Category Archives: News

Hiking taught me to be more environmentally conscious

Shana Carey

Opinions Editor and Marketing Editor

If there’s one thing that the pandemic taught me, it’s that I am not the kind of person who can be cooped up in a room all day. 

When Governor Wolfe established the first set of quarantine restrictions, I eventually grew tired of staring at my bedroom walls, and it became apparent that I had to do something for my own sanity. 

So what do you do when you have a strong desire to leave your bed and get off TikTok, but a pandemic is stopping you from doing so? For me, the answer was hiking. 

I can proudly say that I walked nearly every trail in York County within the matter of one month. Quarantine wasn’t so bad because I was constantly moving and experiencing new places. 

This newfound love of the outdoors came with a price, though. I now see the mistreatment of our environment as an increasingly important problem. 

I first noticed how prominent litter is in the modern world when I was attempting to get a bird’s nest out of my dryer shaft. Apprehensive that I would see an innocent bird carcass, I peaked down the tube to find something far worse. 

A weak-looking nest held together with a long green string of plastic stared right back at me. 

Not only did human development force this bird to use a dryer shaft as a sanctuary, but the bird  was also reduced to constructing a home made of litter.

At this moment, I realized that waste directly affects the animals living in our environment right now. 

People are so desensitized to pollution because it does not immediately affect them. It’s easy to throw a paper bag on the ground and never see it again because ittering doesn’t instantly hurt litterers. 

But it does directly influence this generation of mammals while leaving long term negative effects on the sanctity of our planet. 

With a world that is covered in concrete, it’s easy to feel pretty isolated from the natural world. For this reason, littering and depletion of natural resources seem like distant problems that will never affect us. 

Environmental issues affect everyone.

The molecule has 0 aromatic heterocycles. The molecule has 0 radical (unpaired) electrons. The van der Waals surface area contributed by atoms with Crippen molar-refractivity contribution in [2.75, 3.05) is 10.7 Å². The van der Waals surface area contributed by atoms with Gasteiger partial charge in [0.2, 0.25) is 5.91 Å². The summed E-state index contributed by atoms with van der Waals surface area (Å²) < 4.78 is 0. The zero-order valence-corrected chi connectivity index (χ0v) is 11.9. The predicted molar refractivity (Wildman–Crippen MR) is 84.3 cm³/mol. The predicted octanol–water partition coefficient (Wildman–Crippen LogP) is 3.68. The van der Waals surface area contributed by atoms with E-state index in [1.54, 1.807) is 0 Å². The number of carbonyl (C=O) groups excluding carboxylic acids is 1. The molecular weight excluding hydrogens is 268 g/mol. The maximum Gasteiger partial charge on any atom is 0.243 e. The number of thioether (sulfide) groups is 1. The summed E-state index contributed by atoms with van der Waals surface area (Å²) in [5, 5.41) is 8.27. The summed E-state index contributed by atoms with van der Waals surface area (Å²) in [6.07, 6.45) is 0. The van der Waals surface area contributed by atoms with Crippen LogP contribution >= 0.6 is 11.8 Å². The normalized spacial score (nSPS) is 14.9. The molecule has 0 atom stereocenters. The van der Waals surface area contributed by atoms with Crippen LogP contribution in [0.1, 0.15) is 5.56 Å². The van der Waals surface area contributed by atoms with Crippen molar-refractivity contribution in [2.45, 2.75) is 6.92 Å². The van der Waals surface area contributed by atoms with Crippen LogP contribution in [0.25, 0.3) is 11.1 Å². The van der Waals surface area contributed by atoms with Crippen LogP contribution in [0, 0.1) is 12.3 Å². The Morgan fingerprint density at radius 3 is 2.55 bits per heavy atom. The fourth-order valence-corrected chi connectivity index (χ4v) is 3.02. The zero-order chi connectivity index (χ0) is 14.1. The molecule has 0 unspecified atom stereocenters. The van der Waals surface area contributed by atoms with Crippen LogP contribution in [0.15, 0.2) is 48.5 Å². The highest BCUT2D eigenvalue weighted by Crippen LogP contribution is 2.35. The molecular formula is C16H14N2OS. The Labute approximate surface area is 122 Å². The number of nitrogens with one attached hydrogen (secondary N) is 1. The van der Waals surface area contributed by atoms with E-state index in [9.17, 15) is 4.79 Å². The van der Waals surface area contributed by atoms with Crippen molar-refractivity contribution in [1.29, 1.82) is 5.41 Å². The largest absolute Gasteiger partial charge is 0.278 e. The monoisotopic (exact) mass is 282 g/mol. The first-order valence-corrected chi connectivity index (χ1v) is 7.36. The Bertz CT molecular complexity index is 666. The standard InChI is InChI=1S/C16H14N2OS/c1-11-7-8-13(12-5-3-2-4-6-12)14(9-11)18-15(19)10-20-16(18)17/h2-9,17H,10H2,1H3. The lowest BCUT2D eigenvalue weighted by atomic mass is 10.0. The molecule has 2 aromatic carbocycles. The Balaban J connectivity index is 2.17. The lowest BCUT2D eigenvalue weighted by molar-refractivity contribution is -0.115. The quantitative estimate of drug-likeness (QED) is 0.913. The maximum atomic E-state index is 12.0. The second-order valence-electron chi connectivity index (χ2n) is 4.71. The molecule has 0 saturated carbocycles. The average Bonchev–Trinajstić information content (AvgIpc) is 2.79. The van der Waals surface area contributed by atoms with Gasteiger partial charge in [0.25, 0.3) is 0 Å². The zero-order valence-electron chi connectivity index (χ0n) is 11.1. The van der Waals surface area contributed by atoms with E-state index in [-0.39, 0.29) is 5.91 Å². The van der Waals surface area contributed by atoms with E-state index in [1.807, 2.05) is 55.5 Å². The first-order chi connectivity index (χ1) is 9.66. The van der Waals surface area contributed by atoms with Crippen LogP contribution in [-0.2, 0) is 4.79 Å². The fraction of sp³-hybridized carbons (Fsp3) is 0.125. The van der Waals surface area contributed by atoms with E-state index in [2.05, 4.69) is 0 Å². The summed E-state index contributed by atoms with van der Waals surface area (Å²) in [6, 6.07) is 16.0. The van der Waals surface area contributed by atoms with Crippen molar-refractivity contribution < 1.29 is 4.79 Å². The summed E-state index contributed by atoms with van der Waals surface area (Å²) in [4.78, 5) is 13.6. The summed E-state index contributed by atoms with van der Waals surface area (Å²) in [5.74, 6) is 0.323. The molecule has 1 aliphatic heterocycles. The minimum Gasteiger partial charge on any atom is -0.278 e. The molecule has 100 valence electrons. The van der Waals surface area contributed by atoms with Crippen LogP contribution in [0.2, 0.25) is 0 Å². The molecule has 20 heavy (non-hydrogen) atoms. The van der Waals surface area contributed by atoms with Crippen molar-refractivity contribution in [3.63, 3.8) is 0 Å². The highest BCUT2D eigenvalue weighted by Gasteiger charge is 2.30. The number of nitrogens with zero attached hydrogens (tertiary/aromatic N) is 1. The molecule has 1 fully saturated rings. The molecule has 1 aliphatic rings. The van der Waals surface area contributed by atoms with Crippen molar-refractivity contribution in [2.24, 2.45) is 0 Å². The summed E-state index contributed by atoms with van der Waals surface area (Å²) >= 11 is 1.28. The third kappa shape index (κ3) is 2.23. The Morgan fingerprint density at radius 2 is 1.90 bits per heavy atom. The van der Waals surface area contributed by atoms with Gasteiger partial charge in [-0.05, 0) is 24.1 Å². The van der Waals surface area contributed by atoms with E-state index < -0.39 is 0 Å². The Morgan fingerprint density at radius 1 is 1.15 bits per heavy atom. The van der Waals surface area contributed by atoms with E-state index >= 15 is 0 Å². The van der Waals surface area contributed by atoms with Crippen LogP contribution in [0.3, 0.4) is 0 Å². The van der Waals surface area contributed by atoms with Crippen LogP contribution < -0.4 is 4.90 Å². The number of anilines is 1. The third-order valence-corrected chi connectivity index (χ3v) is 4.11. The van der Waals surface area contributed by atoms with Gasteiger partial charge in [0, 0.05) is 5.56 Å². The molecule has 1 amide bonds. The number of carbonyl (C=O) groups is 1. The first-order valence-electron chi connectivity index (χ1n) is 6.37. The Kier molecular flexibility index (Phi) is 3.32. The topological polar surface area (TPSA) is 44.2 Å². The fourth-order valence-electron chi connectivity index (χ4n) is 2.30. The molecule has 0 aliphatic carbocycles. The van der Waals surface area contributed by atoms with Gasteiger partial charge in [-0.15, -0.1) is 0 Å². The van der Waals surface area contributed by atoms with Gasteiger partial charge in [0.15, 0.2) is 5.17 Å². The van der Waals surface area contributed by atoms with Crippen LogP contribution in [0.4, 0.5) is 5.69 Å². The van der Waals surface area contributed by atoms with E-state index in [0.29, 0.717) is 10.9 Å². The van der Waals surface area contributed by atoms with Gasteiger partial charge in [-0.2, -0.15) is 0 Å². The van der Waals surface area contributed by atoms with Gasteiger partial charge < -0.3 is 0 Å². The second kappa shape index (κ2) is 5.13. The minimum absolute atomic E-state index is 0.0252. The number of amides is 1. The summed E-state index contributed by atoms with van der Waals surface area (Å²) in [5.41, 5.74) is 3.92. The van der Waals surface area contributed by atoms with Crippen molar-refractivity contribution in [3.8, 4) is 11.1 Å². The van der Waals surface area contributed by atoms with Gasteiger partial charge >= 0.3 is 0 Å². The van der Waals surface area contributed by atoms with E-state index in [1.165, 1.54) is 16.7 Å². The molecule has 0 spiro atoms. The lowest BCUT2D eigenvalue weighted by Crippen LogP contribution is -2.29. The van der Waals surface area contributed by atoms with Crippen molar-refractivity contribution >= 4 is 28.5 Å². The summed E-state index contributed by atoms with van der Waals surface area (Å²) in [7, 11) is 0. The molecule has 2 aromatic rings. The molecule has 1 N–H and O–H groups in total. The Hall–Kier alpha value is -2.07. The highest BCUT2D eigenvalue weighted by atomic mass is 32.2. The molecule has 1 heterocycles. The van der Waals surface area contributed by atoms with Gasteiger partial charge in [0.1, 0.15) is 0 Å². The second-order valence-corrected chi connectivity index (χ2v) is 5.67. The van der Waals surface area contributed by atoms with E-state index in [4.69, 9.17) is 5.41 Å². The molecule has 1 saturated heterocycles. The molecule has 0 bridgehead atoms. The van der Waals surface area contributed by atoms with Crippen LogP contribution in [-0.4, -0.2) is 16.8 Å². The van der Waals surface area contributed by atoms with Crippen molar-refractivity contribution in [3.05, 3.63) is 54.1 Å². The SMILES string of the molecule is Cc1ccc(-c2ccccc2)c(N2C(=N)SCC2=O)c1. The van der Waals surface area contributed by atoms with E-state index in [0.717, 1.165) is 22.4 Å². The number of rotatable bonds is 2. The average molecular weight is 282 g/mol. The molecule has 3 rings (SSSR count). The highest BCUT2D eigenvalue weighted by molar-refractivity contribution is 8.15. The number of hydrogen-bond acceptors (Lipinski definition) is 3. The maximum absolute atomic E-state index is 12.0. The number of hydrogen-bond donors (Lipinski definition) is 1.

Next time, you are on a walk around Red Lion, look around. 

On my 0.125 mile walk from the parking lot into the school, I saw nine pieces of garbage. Of those nine pieces of garbage, five were disposable masks, one was a half-full Fanta bottle, there were two disposable forks, and a plastic bag entrapped by a tree’s grasp. 

When you aren’t looking for it, a plastic bag trapped in a tree branch isn’t that incredible to look at. The sad thing is, it isn’t that unordinary either. 

According to the Department of Environmental Protection, an estimated 502 million pieces of litter scatter Pennsylvania roads. 

This explains why I am met with several new pieces of garbage on the ground each time I go outside. 

Now that I’m an avid hiker, every time I see a piece of garbage on the ground, it feels like a personal attack.

Problems fill the world to the brink, but this one resonates with me because humans are doing it to themselves. We are knowingly depleting our natural resources and harming our environment but continue to make few efforts to fix the problem.

So what should we do? Boycotting big corporations or passing Congressional laws are all really great ideas, but they seem like radical solutions. The only way to improve this whopping environmental problem is if every single person sacrifices a little convenience in their lives.

This means carpooling to school, turning off unnecessary lights, throwing trash in the appropriate areas, conserving your water intake, recycling, and even going to thrift stores. 

I recently made a vow to purchase all of my clothes from thrift stores in order to reduce the amount of clothing in landfills. 

Many people don’t know that manufacturing new clothing uses a tremendous amount of energy and water. However, thrifting is a useful tool to conserve natural resources and reduce water intake. Not to mention, the clothes are super cute and cheap.

Not only do I enjoy thrifting, but I also started a garden in order to avoid pesticide-infested veggies. Making this environmentally conscious choice has helped me to stimulate growth in my backyard and create a sanctuary for snails, caterpillars, and other little creatures. 

Everyday environmental actions allow me to reduce my carbon footprint. Making the decision to be environmentally conscious didn’t  inconvenience me that much, but it will have lasting positive effects on the environment. 

If everyone makes a small change in their life to be more environmentally conscious, then this giant environmental crisis will slowly diminish.